Ceremony and Celebration

Our traditional spiritual life was based on the recognition that all things have ella, awareness. Elders were taught that if you are out walking and see a piece of driftwood sticking out of the mud, you should pull it out and turn it over so that the muddy part can dry. That piece of wood is alive and aware, and it will feel gratitude for your kindness.

Elders have told us about the masked dance ceremonies of the past. The winter celebrations honored the yuit, or inner persons, of the animals, and the dances were a kind of prayer that asked for these spirits to give their physical bodies to meet the needs of the community. Shamans made carvings or masks representing animals – walrus, caribou, seals and others. When the masks were danced in the qasgiq (community house), it was a petition for those animals to return in the spring. During Nakaciuryaraq, the Bladder Festival, the bladders of seals that had been taken by hunters during the year were returned to the sea through a hole in the ice, allowing those seals to be reborn in new bodies.

Kevgiq, the Messenger Feast, was a spring festival for sharing and bringing communities together. People worked hard throughout the year, gathering plants, hunting furs and harvesting food, and Kevgiq was a time to distribute some of what they had earned to others. Parents were especially proud if one of their children had contributed to the family’s effort for the first time – a son who brought home his first game or a daughter who caught a pike through the ice. Those events were recognized as rites of passage that meant the child was beginning a lifetime of providing for kin and community. By giving away at Kevgiq, a family ensured the future success of its children and the prosperity of the whole group. Villages still carry out the Messenger Feast tradition of inviting guests from other places and distributing presents to them. The dancing and gift-giving represent the same values as in the past, even if some of the items are store-bought goods. It is about giving generously to others and celebrating the success of the subsistence harvest.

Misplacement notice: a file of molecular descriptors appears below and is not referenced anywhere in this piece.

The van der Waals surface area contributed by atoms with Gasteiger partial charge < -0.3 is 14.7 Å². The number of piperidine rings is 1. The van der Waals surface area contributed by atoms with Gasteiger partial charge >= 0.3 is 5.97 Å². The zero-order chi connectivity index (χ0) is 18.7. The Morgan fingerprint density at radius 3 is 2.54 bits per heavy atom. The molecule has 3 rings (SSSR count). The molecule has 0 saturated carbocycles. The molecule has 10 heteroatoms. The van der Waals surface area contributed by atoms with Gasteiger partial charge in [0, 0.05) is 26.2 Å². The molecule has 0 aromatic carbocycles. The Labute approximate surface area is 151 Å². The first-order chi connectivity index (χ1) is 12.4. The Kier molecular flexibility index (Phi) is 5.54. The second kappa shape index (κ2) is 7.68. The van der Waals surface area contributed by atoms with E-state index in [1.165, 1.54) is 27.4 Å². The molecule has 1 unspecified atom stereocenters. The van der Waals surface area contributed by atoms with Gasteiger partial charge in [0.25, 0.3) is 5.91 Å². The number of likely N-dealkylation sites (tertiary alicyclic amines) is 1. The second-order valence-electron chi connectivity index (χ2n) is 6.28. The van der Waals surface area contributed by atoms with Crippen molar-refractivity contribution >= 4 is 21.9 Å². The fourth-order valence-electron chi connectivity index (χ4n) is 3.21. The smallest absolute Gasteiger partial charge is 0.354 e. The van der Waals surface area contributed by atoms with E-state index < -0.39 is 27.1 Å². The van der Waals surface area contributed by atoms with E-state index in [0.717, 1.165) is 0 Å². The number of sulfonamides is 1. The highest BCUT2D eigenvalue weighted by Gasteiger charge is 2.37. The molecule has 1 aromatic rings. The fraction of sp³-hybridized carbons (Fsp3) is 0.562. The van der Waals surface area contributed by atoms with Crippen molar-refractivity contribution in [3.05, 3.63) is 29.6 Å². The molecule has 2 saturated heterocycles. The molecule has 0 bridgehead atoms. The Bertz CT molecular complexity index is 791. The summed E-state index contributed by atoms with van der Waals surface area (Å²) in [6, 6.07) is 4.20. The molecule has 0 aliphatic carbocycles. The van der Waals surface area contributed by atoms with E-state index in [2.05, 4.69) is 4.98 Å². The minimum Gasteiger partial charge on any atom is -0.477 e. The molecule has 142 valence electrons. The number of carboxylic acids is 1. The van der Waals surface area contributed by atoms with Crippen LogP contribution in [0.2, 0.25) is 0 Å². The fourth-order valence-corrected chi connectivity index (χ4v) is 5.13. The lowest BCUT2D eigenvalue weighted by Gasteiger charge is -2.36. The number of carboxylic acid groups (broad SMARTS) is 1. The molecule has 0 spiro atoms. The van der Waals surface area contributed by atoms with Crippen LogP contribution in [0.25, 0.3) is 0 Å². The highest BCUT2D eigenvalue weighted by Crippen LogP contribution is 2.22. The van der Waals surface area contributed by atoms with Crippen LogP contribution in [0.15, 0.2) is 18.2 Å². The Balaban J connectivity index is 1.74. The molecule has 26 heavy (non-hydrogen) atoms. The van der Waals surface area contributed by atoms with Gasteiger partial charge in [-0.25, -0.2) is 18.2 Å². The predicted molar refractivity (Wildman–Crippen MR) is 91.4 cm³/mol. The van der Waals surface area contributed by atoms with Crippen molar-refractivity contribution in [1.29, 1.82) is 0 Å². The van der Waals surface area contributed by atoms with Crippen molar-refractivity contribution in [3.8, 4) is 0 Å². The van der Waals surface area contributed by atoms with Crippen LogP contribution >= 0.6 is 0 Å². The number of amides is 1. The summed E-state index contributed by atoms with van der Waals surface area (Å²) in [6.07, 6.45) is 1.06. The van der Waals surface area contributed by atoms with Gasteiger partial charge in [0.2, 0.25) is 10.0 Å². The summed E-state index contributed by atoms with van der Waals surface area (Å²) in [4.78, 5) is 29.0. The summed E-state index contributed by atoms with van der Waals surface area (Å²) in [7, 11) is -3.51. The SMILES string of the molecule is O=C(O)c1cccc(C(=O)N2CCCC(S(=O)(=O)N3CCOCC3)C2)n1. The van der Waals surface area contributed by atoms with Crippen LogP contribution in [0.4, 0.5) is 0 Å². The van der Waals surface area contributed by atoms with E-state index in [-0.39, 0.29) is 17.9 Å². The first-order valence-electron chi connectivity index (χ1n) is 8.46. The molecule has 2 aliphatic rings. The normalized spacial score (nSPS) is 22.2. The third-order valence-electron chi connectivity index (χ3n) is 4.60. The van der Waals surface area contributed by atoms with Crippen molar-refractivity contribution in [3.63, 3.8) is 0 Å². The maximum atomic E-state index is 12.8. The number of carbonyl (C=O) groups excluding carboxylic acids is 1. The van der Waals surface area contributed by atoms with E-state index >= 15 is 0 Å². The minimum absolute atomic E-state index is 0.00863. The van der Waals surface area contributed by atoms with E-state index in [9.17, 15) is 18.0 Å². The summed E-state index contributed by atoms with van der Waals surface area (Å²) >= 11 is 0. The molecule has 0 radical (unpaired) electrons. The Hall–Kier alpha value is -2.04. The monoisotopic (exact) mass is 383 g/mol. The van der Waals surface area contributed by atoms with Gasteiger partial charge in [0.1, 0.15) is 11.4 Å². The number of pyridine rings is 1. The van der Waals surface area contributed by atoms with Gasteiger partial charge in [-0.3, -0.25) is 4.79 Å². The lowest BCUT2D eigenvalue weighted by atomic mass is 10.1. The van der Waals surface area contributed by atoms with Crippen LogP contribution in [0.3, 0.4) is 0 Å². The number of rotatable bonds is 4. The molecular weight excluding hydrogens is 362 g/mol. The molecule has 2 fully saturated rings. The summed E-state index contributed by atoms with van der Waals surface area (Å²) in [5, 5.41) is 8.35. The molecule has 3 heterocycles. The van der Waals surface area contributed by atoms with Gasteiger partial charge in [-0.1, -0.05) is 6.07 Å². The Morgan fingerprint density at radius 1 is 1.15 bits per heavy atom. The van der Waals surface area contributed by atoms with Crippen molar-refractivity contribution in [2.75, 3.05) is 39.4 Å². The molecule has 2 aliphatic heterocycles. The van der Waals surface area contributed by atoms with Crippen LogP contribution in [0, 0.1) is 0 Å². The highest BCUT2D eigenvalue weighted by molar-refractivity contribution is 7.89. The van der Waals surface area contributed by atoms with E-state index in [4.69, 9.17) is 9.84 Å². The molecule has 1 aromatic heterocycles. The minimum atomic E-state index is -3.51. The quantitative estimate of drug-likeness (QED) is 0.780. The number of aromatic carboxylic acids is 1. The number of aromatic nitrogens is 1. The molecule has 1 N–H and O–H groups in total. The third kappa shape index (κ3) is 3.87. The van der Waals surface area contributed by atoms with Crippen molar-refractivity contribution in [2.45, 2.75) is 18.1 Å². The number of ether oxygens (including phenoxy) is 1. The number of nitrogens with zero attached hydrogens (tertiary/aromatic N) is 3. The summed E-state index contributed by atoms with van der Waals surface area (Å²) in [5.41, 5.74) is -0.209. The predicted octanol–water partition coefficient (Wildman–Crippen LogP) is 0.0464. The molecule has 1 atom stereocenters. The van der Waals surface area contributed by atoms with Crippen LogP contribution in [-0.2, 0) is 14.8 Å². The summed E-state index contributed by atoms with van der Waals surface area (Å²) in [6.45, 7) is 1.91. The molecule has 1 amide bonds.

Tags: Yup'ik, Alaska Native, Indigenous, Smithsonian Arctic Studies Center in Alaska

Smithsonian Arctic Studies Center in Alaska
20
 

Sewing Salmon

Coming soon: Sugpiaq, Yup'ik and Athabascan artists process and sew salmon skins

Smithsonian Arctic Studies Center in Alaska
1
 

Athabascan Moosehide Tanning & Sewing

Coming soon: The Athabascan tradition of moosehide tanning and sewing in Alaska

Smithsonian Arctic Studies Center in Alaska
1
 

Metlakatla Cedarbark Basketry

Coming soon: The Tsimshian tradition of cedar bark harvesting, processing and twining in Metlakatla, Alaska

Smithsonian Arctic Studies Center in Alaska
1
 

The St. Lawrence Island Yupik People and Their Culture

By Paapi Merlin Koonooka (St. Lawrence Island Yupik ), 2009

(This is shortened version of a longer essay from the Smithsonian book Living Our Cultures, Sharing Our Heritage: The First Peoples of Alaska.)


Sea, Land, Rivers

Sivuqaq, the Yupik name for St. Lawrence Island, rises out of the Bering Sea in the heart of a vast and bountiful marine ecosystem. All around us, depending on the time of year, we have walrus, whales and seals. Standing on the point at Gambell, you can watch ducks and seabirds flying by in endless motion over the sea. Our island lies just below the Arctic Circle, so the winters are long and often extreme. The wind gusts at fifty miles per hour, and the wind chill can get to minus fifty degrees Fahrenheit or lower. When spring and summer bring longer daylight and new life, people travel out from the villages of Gambell and Savoonga to their hunting and fishing camps around the island. Many of those places are ancient settlements where our ancestors lived up to two thousand years ago.

I was born and raised in Gambell and have been a subsistence hunter there for my entire life, going back to when we traveled with dog teams instead of on snow machines and all-terrain vehicles. Marine mammals, fish, birds, eggs, reindeer and wild plants are important in the island diet throughout the year, far more so than store-bought foods. On the tundra and mountainsides people gather ququngaq (willow leaf), nunivak (roseroot), angukaq (dwarf fireweed) and various edible roots. In late summer the aqavzik (cloudberry) and pagunghaq (crowberry) ripen.